You are here: News > Insights

You are viewing 1 of your 2 free articles

You’ll need to join us by becoming a member to gain more access.
Already a Member?

Login Join us now

On test: Honda Fourtrax ATV


Now in its sixth year of production, the Honda Fourtrax is ageing well and really looks the part.

Twitter Facebook

Our model was a TRX 420 FA specced with switchable electric or automatic shift transmission and independent rear suspension (IRS).


Unlike the rest of the test ATVs, which use a belt driven-derived CVT, Honda has stuck with a five-speed sequential gearbox for this range of bike.


This can be operated in manual mode using handle bar-mounted buttons, or switched to automatic. In manual it is very natural to drive, much like changing gear with your foot. However, because your left hand is occupied with gear changing duties, it means you cannot carry anything.


A quick flick into auto mode soon solves this though, which is very impressive. It pretty much changes gear when you would expect and adapts depending on the load. For extra oomph, it has a kick-down function.


However, electronic nannying means the bike does need to be absolutely stationary when changing from forward to reverse, which can make manoeuvring around the yard a bit frustrating at times.


But with all these electronics, how reliable will they be when faced with the rigors of farming?


For day-to-day duties, the Honda is an excellent bike.


Plenty of torque and power is delivered smoothly from its 420cc engine and it rides well across a variety of conditions.


The riding position, compared to the others, is nice and low, with well-positioned bars, resulting in a balanced machine.



It probably does not quite have the convenience of driving a CVT, even in automatic mode, but as we expected, and as the fuel consumption table shows, by keeping the revs down and the gears up, it was pretty frugal, especially with a laden trailer.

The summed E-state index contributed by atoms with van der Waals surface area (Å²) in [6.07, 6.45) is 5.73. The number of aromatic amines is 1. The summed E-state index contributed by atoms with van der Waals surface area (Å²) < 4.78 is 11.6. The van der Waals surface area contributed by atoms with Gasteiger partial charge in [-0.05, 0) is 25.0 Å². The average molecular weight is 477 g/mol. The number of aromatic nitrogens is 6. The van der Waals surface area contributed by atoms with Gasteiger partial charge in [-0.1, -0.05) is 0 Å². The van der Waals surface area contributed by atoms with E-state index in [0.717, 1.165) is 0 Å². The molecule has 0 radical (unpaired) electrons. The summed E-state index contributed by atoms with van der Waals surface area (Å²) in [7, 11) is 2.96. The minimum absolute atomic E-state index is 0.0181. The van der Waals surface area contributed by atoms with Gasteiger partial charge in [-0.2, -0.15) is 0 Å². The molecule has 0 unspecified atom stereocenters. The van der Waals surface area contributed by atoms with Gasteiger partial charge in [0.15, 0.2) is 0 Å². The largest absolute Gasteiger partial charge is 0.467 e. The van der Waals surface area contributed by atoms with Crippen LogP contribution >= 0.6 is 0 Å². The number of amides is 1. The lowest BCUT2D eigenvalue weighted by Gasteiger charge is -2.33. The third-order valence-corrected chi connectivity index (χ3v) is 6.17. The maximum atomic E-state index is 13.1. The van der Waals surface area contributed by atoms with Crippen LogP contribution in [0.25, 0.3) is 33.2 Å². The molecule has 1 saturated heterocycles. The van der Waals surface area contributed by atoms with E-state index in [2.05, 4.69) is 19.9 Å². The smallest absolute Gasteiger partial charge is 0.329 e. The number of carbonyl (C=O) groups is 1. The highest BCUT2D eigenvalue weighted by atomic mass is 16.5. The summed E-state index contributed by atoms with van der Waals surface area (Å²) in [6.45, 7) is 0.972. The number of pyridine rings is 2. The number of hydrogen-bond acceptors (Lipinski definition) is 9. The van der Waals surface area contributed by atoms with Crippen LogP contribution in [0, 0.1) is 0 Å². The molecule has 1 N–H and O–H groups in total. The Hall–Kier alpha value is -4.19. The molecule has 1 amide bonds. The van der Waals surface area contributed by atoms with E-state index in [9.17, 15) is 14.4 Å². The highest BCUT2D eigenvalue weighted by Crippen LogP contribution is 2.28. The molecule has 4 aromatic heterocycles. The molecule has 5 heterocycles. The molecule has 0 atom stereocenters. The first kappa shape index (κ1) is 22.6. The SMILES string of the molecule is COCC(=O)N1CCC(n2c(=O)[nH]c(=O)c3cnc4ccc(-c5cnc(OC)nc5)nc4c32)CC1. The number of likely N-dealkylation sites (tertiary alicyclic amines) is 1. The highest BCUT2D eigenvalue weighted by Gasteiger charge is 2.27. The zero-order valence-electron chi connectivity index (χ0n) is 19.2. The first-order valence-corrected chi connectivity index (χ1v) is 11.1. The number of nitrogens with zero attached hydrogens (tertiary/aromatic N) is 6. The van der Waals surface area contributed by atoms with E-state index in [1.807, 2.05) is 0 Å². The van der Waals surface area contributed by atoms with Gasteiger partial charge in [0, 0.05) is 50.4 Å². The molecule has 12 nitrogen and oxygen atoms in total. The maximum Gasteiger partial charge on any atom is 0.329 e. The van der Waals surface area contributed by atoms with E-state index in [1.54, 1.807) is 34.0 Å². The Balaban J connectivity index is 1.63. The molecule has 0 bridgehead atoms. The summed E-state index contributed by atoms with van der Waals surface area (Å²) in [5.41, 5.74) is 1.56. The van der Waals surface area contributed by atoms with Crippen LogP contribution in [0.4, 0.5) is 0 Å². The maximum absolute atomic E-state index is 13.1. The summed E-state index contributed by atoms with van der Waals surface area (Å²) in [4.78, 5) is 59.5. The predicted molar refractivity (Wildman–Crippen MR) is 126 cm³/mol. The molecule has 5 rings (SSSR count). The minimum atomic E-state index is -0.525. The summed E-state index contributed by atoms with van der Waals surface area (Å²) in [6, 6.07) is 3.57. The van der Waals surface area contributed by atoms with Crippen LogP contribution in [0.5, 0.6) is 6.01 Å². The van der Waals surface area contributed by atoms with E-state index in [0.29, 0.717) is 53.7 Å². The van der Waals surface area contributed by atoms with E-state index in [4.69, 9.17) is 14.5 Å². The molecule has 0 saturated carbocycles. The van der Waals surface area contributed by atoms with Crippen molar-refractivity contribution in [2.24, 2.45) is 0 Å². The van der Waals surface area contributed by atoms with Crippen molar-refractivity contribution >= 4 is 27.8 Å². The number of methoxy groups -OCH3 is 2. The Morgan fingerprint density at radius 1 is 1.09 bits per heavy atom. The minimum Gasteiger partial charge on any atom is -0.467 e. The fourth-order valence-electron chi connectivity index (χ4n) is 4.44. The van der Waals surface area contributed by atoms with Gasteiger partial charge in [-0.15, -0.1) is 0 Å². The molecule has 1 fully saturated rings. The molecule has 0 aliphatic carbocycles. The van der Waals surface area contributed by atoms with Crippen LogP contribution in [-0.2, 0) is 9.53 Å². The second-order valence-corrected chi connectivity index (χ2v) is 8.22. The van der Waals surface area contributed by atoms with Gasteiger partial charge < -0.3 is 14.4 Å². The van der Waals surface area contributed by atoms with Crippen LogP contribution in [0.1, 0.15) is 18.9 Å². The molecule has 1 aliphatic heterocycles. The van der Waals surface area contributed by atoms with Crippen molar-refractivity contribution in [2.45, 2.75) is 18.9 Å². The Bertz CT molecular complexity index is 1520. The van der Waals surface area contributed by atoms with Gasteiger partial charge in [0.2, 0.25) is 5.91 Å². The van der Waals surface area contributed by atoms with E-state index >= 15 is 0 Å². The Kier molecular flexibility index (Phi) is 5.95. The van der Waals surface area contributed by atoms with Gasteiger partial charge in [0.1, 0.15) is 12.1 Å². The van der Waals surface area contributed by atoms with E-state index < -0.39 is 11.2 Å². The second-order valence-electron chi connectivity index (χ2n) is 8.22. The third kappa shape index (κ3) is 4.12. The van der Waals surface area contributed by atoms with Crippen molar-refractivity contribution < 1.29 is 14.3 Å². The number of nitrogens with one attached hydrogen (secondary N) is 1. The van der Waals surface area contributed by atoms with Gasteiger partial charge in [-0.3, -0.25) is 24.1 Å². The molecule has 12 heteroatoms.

Having a more traditional transmission means the Honda has proper engine braking, which instilled a lot of confidence when towing a trailer downhill.


However, hitching up to a trailer is no fun. The ball is located just too far in and under the rear of the bike, which makes for a lot of back straining while you are trying to hold a drawbar in the air and manoeuvre it into place. If you were doing this a lot, I think you would soon be considering one of the others.


Storage is limited too, with only a small box at the rear.



  • Engine: 420cc liquid-cooled
  • Transmission: five-speed, electric or automatic shift
  • Suspension: Independent double-wishbone front and rear
  • Braking: Double disc (front) / single disc (rear)
  • Tyres: 24 x 8-12 (front)24 x 10-11 (rear)
  • Fuel capacity: 13.3 litres
  • Dimensions: 2,055mm (L) x 1,172mm (W) x 1,163 (H)
  • Wheelbase: 1,255mm
  • Ground clearance: 231mm
  • Unladen weight: 271.5kg
  • Load rack capacity: 30kg (front), 60kg (rear)
  • Towing capacity: 385kg
  • RRP: £7,806
Twitter Facebook
Rating (0 vote/s)
Post a Comment
To see comments and join in the conversation please log in.

More Insights

On-test: Downsized D-Max still impresses

Popular with farmers up and down the country, Isuzu has really made a name for itself in the pick-up world. But will smaller engines in its latest D-Max models be a turn-off?

Buyer’s guide: New Holland TM190 tractor

New Holland’s TM190 was perhaps not the firm’s finest hour. But with its issues resolved and upgrades completed early in its life time, its value as a solid secondhand power unit has become much more widely accepted.

User story: Organic matter preservation drives drill choice

After several years of experimentation, one Northumberland farm has settled on a drilling regime which suites its soils and farming principals.

User story: Weigh cells offer improved payload accuracy

When it comes to making the most of payload potential, one Northants contractor has opted for on-board weighing on his trailers.

Trailers: hire or buy to carry the load?

Need extra haulage? There is an increasing trend for hiring trailers, but busy contractors may prefer to keep their wheels in-house.
FG Insight and FGInsight.com are trademarks of Briefing Media Ltd.
Farmers Guardian and FarmersGuardian.com are trademarks of Farmers Guardian Ltd, a subsidiary of Briefing Media Ltd.
All material published on FGInsight.com and FarmersGuardian.com is copyrighted © 2016 by Briefing Media Limited. All rights reserved.
RSS news feeds